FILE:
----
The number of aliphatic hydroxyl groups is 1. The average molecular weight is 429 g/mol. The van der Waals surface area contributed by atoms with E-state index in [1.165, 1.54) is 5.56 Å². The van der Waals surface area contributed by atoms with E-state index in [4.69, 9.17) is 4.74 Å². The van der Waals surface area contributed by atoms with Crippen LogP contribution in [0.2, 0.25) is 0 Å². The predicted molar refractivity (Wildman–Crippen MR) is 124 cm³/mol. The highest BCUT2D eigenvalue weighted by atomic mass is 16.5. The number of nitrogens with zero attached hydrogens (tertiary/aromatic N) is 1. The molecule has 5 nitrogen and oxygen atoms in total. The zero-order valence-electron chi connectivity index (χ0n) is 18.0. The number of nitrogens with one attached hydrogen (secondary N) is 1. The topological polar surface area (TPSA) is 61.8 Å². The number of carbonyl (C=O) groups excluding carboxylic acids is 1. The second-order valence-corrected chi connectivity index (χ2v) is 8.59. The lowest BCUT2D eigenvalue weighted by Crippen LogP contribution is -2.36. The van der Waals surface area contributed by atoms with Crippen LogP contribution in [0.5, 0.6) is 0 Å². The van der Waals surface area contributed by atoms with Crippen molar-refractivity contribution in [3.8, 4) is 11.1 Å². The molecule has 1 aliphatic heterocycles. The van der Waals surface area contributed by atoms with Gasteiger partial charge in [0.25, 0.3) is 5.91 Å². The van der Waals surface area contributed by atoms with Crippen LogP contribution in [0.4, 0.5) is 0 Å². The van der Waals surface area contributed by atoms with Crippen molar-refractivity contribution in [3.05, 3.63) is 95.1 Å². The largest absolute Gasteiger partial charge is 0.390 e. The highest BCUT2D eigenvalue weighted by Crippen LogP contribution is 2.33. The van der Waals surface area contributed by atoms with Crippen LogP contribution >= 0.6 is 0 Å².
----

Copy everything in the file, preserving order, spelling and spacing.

The number of aliphatic hydroxyl groups is 1. The average molecular weight is 429 g/mol. The van der Waals surface area contributed by atoms with E-state index in [1.165, 1.54) is 5.56 Å². The van der Waals surface area contributed by atoms with E-state index in [4.69, 9.17) is 4.74 Å². The van der Waals surface area contributed by atoms with Crippen LogP contribution in [0.2, 0.25) is 0 Å². The predicted molar refractivity (Wildman–Crippen MR) is 124 cm³/mol. The highest BCUT2D eigenvalue weighted by atomic mass is 16.5. The number of nitrogens with zero attached hydrogens (tertiary/aromatic N) is 1. The molecule has 5 nitrogen and oxygen atoms in total. The zero-order valence-electron chi connectivity index (χ0n) is 18.0. The number of nitrogens with one attached hydrogen (secondary N) is 1. The topological polar surface area (TPSA) is 61.8 Å². The number of carbonyl (C=O) groups excluding carboxylic acids is 1. The second-order valence-corrected chi connectivity index (χ2v) is 8.59. The lowest BCUT2D eigenvalue weighted by Crippen LogP contribution is -2.36. The van der Waals surface area contributed by atoms with Crippen LogP contribution in [0.5, 0.6) is 0 Å². The van der Waals surface area contributed by atoms with Crippen molar-refractivity contribution in [3.8, 4) is 11.1 Å². The molecule has 1 aliphatic heterocycles. The van der Waals surface area contributed by atoms with Gasteiger partial charge in [0.25, 0.3) is 5.91 Å². The van der Waals surface area contributed by atoms with Crippen LogP contribution in [0.4, 0.5) is 0 Å². The van der Waals surface area contributed by atoms with Crippen molar-refractivity contribution in [3.05, 3.63) is 95.1 Å². The largest absolute Gasteiger partial charge is 0.390 e. The highest BCUT2D eigenvalue weighted by Crippen LogP contribution is 2.33. The van der Waals surface area contributed by atoms with Crippen LogP contribution >= 0.6 is 0 Å².